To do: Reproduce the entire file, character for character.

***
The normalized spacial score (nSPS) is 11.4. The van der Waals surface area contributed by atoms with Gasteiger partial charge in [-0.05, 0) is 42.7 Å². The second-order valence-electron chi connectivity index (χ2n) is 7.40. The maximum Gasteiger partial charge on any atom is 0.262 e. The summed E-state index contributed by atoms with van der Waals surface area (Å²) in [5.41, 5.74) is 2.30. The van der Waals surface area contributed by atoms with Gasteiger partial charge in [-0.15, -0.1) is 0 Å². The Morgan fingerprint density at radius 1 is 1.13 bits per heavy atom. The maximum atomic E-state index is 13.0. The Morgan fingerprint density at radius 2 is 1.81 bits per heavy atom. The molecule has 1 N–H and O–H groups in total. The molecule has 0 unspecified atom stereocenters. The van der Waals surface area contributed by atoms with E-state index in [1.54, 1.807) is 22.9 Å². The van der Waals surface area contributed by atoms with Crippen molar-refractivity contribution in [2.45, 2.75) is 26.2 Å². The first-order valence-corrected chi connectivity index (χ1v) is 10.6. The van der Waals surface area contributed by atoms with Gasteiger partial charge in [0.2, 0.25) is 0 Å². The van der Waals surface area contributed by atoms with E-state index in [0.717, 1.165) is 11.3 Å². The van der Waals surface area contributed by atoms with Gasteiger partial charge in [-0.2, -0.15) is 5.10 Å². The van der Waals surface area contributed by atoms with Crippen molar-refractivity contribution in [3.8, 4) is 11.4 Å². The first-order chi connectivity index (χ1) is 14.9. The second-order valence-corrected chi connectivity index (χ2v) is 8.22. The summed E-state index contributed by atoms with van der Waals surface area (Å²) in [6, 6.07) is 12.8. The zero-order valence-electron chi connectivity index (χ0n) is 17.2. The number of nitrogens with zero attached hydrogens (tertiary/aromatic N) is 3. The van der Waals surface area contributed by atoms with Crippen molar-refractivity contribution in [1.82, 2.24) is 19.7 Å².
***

The normalized spacial score (nSPS) is 11.4. The van der Waals surface area contributed by atoms with Gasteiger partial charge in [-0.05, 0) is 42.7 Å². The second-order valence-electron chi connectivity index (χ2n) is 7.40. The maximum Gasteiger partial charge on any atom is 0.262 e. The summed E-state index contributed by atoms with van der Waals surface area (Å²) in [5.41, 5.74) is 2.30. The van der Waals surface area contributed by atoms with Gasteiger partial charge in [-0.15, -0.1) is 0 Å². The Morgan fingerprint density at radius 1 is 1.13 bits per heavy atom. The maximum atomic E-state index is 13.0. The Morgan fingerprint density at radius 2 is 1.81 bits per heavy atom. The molecule has 1 N–H and O–H groups in total. The molecule has 0 unspecified atom stereocenters. The van der Waals surface area contributed by atoms with E-state index in [1.54, 1.807) is 22.9 Å². The van der Waals surface area contributed by atoms with Crippen molar-refractivity contribution in [2.45, 2.75) is 26.2 Å². The first-order valence-corrected chi connectivity index (χ1v) is 10.6. The van der Waals surface area contributed by atoms with Gasteiger partial charge in [0.2, 0.25) is 0 Å². The van der Waals surface area contributed by atoms with E-state index in [0.717, 1.165) is 11.3 Å². The van der Waals surface area contributed by atoms with Gasteiger partial charge in [-0.2, -0.15) is 5.10 Å². The van der Waals surface area contributed by atoms with Crippen molar-refractivity contribution in [3.8, 4) is 11.4 Å². The first-order chi connectivity index (χ1) is 14.9. The second-order valence-corrected chi connectivity index (χ2v) is 8.22. The summed E-state index contributed by atoms with van der Waals surface area (Å²) in [6, 6.07) is 12.8. The zero-order valence-electron chi connectivity index (χ0n) is 17.2. The number of nitrogens with zero attached hydrogens (tertiary/aromatic N) is 3. The van der Waals surface area contributed by atoms with Crippen molar-refractivity contribution in [1.82, 2.24) is 19.7 Å².